I would think Culture and Cuisine a better, solider book if it were rather less a festin en paroles, if it were written to follow a less ambiguous theme or indeed if it were written to a real theme of historical reality. In its wandering urbanity it leaves me uncertain whether it is about cuisine as an element of culture or culture as an element of cuisine: it is hard to fix its center of gravity; and, as with the old outmoded dichotomy of art and fine art, it seems no longer valid to distinguish too preciously between tasty simple cooking and fine cooking or complexity of combinations (Curnonsky again: “Cuisine is when things taste like what they are”). Then again, this book might have been written, to begin with at any rate, with more lucidity. I found I had to read the prologue and at least the opening chapter again and again to get the hang of them, unsure whether the fault wasn’t that of Jean-François Revel unburdening himself helter-skelter, or whether a rather plummy translation wasn’t also to blame. But then the book eases after a while.

To be sure lively paragraphs abound: “But as you leaf through the books of the time”—Jean-François Revel has reached the last decades of the seventeenth century—“and when you enter a kitchen, the smells are, nonetheless, not the same as in the fifteenth and sixteenth centuries: when you raise the potlids of the Middle Ages, there rises to your nostrils a harsh meaty steam with the odor of cloves, saffron, pepper, ginger, and cinnamon mingled with the acidity of verjuice; as you lean over the cooking vessels of the Renaissance you breathe in a sweet, fruity cloud that smells of cooked sugar and pear or currant juice, all silently boiling together. The Middle Ages was the era of seasoned stews, the Renaissance the age of tasty sweetmeats.” Good.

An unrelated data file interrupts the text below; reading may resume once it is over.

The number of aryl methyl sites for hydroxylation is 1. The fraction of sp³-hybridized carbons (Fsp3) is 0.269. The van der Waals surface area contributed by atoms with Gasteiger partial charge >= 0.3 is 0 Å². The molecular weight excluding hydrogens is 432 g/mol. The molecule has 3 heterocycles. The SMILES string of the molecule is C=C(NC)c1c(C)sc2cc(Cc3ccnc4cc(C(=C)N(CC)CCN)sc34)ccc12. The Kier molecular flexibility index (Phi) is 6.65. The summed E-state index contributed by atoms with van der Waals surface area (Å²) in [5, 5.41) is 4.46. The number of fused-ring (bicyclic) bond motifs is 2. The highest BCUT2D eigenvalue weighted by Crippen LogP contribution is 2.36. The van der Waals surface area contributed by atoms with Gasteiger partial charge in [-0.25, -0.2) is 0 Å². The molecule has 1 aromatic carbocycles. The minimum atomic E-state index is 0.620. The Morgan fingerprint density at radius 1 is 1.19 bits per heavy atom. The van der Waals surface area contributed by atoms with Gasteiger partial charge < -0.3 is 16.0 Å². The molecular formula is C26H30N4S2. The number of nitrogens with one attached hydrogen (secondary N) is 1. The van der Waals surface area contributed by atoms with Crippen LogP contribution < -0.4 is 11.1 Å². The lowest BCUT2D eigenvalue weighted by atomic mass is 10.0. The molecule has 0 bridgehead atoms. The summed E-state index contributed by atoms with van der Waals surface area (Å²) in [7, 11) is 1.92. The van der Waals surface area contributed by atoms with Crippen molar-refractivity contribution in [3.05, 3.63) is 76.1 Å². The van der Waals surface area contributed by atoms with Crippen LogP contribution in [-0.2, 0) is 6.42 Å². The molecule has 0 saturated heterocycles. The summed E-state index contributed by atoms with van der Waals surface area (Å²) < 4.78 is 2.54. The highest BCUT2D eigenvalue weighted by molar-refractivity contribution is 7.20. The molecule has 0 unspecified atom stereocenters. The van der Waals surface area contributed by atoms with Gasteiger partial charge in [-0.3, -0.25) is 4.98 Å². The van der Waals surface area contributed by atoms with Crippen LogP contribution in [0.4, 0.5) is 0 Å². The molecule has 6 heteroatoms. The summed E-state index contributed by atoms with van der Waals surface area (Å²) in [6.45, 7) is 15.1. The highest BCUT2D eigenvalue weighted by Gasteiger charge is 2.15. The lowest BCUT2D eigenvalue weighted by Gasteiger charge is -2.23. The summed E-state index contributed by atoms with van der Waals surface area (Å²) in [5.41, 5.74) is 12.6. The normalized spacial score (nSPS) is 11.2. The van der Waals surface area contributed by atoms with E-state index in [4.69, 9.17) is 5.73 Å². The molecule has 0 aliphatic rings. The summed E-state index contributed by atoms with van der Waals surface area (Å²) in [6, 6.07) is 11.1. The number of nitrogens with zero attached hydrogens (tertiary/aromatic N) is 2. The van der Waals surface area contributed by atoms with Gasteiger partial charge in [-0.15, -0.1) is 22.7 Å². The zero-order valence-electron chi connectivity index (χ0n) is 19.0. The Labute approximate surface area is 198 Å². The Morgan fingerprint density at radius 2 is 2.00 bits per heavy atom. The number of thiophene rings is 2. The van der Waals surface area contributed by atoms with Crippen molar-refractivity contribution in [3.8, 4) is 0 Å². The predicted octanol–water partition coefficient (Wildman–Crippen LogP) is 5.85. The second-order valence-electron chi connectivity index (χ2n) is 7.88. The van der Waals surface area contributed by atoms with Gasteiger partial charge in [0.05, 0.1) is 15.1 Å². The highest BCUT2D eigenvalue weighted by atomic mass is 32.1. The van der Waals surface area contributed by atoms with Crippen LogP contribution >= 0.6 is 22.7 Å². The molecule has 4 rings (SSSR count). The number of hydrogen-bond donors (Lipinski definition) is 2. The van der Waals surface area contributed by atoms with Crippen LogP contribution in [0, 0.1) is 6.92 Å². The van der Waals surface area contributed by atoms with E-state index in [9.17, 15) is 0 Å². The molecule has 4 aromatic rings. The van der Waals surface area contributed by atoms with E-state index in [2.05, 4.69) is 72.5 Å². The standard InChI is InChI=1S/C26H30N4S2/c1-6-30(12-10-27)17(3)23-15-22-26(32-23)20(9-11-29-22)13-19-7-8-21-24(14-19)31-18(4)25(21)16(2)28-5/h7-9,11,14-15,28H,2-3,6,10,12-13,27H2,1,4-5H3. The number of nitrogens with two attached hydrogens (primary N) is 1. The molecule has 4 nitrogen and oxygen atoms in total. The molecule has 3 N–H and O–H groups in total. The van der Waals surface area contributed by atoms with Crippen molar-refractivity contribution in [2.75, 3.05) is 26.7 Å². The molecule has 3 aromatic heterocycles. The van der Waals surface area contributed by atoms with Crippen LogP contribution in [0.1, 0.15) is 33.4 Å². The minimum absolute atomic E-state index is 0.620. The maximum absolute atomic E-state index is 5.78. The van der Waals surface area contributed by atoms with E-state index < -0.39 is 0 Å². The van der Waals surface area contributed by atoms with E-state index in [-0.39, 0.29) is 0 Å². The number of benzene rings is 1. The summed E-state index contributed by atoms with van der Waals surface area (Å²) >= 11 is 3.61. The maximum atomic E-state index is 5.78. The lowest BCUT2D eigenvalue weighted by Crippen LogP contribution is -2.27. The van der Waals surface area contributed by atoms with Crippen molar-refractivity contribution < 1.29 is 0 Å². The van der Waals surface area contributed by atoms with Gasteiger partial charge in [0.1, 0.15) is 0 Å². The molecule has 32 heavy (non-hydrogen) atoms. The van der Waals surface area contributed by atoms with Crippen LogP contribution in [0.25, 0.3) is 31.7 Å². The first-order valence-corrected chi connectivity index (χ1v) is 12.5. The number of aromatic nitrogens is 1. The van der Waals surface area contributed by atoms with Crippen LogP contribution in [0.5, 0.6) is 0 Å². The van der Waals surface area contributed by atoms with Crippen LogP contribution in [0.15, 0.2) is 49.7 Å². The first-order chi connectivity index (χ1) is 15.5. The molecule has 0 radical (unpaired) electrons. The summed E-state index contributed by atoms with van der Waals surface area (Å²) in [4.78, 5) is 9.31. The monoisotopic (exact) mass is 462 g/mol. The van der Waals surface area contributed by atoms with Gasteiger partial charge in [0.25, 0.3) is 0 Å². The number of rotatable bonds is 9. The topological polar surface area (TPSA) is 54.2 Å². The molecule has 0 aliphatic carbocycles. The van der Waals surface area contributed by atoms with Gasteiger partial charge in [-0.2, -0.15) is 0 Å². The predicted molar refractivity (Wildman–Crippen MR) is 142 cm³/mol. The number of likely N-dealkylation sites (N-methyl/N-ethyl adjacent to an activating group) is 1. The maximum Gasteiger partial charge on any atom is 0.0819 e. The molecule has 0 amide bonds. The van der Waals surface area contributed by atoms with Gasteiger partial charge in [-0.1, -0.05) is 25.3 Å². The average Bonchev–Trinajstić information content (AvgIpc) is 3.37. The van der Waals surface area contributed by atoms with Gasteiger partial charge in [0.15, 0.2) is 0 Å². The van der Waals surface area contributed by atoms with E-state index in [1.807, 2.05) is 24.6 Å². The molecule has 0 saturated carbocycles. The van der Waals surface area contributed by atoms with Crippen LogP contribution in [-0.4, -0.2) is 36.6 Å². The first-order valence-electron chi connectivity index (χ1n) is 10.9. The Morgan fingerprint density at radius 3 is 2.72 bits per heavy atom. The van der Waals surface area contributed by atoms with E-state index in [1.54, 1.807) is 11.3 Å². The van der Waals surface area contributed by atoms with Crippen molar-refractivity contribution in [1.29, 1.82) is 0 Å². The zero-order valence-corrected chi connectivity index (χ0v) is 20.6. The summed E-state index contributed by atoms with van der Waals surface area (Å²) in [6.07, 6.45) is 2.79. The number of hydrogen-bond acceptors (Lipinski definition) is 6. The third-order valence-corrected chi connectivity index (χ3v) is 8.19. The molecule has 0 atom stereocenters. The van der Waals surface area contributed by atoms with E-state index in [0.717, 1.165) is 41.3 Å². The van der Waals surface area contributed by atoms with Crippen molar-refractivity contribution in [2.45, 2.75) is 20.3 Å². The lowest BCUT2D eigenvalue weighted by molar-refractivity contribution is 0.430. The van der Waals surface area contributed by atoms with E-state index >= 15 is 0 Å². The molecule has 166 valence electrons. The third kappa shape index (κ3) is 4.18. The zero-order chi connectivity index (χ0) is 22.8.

A last consideration when you look back after finishing this book: apply the author’s test of decided change, innovation, and advance in cuisine, his test by the number of new cookery books published, and our present age in cooking, in spite of everything, in spite of convenience food in tins, and packed and frozen, in spite of milk deprived of its savor and fruit grown for yield instead of taste, must be the most innovatory and progressive in the whole history of eating, at least in England, Italy, the United States, and France itself.

A startling conclusion, since we are always saying the opposite, always boasting of our degeneracy, but if we consider the kitchens of the starred restaurants and the kitchens of apartments and private houses in our Western world, probably a conclusion that cannot be denied.

This Issue

November 18, 1982